By Pat Launer
Grief and loss. How to handle a surviving parent and a floundering sibling. When is it time to stop caregiving and start on a life of your own?
These are timeless questions, but they take on added relevance in the Irish countryside in the mid’1950s in Ann Noble’s 1995 play, “And Neither Have I Wings to Fly,” a drama with delightful Irish elements: angst, storytelling (and some blarney), an old folk love-song (that gives the piece its name), and a wee bit of the supernatural.
Family is everything in the Donnelly household, which is still reeling from the death of their young mother/wife, Moira (Sara Jane Nash), who keeps making unnerving but significant appearances to her elder daughter Eveline (Kate Rose Reynolds).
Evvy, a responsible, no-nonsense book-lover, who’d always wanted to go to college and study literature, has taken charge of the household, because her father (Walter Ruskin) is hurting, and her flighty sister, Katie (Katee Drysdale), can’t quite cope with her mother’s death or her upcoming wedding to nice-guy/milquetoast Leo (Hayden Emmerson). Then, she gets seriously distracted by colorful, expansive and seductive actor Freddy Malone (Zackary Bonin).
Meanwhile, she has conflicts with her Dad, while her sister is surprised by a mutual attraction with Leo’s formerly wayward brother, Charlie (Paul Eddy).
So, there are issues of love and loyalty, as well as alcohol consumption concerns. And even a taste of female empowerment and independence (the spreading of those titular wings).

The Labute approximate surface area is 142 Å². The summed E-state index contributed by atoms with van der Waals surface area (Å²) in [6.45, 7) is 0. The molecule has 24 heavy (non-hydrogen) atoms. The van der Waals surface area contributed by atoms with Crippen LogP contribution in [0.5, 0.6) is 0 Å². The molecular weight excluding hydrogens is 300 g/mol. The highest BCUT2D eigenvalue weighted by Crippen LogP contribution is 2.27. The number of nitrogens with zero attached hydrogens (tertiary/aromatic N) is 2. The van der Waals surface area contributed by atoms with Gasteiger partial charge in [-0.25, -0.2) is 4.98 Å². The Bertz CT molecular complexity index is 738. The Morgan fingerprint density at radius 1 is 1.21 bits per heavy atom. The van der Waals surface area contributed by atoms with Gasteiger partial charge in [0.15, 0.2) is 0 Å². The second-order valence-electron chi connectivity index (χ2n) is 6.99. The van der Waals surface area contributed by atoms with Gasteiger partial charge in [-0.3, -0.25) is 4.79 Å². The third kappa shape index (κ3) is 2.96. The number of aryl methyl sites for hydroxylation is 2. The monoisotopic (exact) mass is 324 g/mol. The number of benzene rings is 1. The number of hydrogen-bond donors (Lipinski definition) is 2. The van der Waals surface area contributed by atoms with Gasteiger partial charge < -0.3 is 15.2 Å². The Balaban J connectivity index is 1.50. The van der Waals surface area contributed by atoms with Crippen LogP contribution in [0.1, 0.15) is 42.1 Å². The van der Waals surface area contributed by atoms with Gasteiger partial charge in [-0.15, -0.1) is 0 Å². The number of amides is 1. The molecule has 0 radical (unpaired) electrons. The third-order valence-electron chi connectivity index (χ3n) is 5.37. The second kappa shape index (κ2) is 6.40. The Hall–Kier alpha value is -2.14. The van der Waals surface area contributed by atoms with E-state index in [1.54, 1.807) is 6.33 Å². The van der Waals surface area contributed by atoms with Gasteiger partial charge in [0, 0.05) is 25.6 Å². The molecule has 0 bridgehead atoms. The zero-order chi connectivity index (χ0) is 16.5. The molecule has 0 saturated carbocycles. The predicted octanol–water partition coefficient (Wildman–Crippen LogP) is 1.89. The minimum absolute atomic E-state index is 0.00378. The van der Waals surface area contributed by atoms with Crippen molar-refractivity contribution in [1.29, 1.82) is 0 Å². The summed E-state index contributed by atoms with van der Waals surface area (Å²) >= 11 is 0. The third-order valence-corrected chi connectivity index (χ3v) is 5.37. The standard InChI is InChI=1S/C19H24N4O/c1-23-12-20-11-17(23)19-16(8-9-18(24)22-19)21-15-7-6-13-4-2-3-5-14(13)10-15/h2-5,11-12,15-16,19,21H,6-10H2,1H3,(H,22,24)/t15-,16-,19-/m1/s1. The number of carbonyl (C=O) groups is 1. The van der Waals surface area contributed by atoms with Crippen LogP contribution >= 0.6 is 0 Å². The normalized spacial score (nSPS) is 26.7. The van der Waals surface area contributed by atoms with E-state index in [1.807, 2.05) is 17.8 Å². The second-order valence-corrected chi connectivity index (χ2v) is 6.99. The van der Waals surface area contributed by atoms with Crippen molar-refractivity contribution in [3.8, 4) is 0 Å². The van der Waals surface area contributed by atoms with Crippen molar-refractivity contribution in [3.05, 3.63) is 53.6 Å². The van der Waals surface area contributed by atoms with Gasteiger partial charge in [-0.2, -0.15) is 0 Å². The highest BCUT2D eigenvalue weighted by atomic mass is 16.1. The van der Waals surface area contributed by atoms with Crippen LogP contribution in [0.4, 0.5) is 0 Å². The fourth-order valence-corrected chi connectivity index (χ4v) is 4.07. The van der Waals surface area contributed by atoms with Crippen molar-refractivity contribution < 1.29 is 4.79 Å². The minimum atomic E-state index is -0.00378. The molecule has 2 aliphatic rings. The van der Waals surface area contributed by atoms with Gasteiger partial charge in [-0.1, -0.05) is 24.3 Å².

At Scripps Ranch Theatre, director Jacqueline Ritz deftly keeps all these thematic balls in motion, with impeccable casting and excellent pacing.
The set (Alyssa Kane) is nicely detailed and well lit (Chloe Oliana M Clark), and the costumes (Dawn Fuller-Korinek) enhance character delineation.
The performances are fine throughout, with especially strong and nuanced characterizations by Reynolds, Eddy, Bonin and Drysdale. The brogues are generally convincing, thanks to dialect coach David Huber.
Not everything turns out exactly as expected; unpredictability is a bonus in any play. The dialogue is credible, and despite a few dips into melodrama, this potent play and production are grounded in deep truths and hard realities that promote contemplation and introspection.
- “And Neither Have I Wings to Fly” runs through Dec. 8 at Scripps Ranch Theatre, in the Legler Benbough Theatre on the campus of Alliant University, 9783 Avenue of Nations
- Performances are Friday and Saturday at 8 p.m., and Sunday at 2 p.m.
- Tickets ($15-$37) are available at 858-578-7728 or online at scrippsranchtheatre.org
- Running Time: 2 ½ hrs.
Pat Launer, a member of the American Theatre Critics Association, is a long-time San Diego arts writer and an Emmy Award-winning theater critic. An archive of her previews and reviews can be found at patlauner.com.
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